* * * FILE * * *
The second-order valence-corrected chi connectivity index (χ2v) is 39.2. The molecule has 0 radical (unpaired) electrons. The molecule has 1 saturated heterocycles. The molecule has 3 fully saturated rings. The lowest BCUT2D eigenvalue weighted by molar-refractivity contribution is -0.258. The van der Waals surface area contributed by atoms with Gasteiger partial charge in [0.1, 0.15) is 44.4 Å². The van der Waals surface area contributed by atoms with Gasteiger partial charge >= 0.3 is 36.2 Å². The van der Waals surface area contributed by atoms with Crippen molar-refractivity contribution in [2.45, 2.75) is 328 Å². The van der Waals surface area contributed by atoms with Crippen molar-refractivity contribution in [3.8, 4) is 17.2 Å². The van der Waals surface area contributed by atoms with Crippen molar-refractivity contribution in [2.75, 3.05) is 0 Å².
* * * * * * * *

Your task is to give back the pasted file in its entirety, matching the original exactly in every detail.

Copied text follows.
The second-order valence-corrected chi connectivity index (χ2v) is 39.2. The molecule has 0 radical (unpaired) electrons. The molecule has 1 saturated heterocycles. The molecule has 3 fully saturated rings. The lowest BCUT2D eigenvalue weighted by molar-refractivity contribution is -0.258. The van der Waals surface area contributed by atoms with Gasteiger partial charge in [0.1, 0.15) is 44.4 Å². The van der Waals surface area contributed by atoms with Gasteiger partial charge >= 0.3 is 36.2 Å². The van der Waals surface area contributed by atoms with Crippen molar-refractivity contribution in [2.45, 2.75) is 328 Å². The van der Waals surface area contributed by atoms with Crippen molar-refractivity contribution in [3.8, 4) is 17.2 Å². The van der Waals surface area contributed by atoms with Crippen molar-refractivity contribution in [2.75, 3.05) is 0 Å².